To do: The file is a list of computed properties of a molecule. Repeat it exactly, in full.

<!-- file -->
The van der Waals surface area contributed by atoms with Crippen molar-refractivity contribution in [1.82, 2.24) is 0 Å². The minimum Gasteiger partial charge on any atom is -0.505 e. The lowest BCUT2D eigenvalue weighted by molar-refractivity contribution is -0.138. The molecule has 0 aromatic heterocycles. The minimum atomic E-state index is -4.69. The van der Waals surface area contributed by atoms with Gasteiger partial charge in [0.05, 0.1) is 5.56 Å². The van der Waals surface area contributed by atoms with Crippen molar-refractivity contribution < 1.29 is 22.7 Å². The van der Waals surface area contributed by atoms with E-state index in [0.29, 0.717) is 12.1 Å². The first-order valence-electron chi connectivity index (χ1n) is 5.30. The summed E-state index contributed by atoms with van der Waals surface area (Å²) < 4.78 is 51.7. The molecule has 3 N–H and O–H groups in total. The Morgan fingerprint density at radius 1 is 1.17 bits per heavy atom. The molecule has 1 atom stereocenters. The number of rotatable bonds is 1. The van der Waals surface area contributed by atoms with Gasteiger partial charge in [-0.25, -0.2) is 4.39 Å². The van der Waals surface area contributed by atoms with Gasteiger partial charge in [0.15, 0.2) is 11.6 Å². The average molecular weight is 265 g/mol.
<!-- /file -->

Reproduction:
The van der Waals surface area contributed by atoms with Crippen molar-refractivity contribution in [1.82, 2.24) is 0 Å². The minimum Gasteiger partial charge on any atom is -0.505 e. The lowest BCUT2D eigenvalue weighted by molar-refractivity contribution is -0.138. The molecule has 0 aromatic heterocycles. The minimum atomic E-state index is -4.69. The van der Waals surface area contributed by atoms with Gasteiger partial charge in [0.05, 0.1) is 5.56 Å². The van der Waals surface area contributed by atoms with Crippen molar-refractivity contribution < 1.29 is 22.7 Å². The van der Waals surface area contributed by atoms with E-state index in [0.29, 0.717) is 12.1 Å². The first-order valence-electron chi connectivity index (χ1n) is 5.30. The summed E-state index contributed by atoms with van der Waals surface area (Å²) < 4.78 is 51.7. The molecule has 3 N–H and O–H groups in total. The Morgan fingerprint density at radius 1 is 1.17 bits per heavy atom. The molecule has 1 atom stereocenters. The number of rotatable bonds is 1. The van der Waals surface area contributed by atoms with Gasteiger partial charge in [-0.25, -0.2) is 4.39 Å². The van der Waals surface area contributed by atoms with Gasteiger partial charge in [0.15, 0.2) is 11.6 Å². The average molecular weight is 265 g/mol.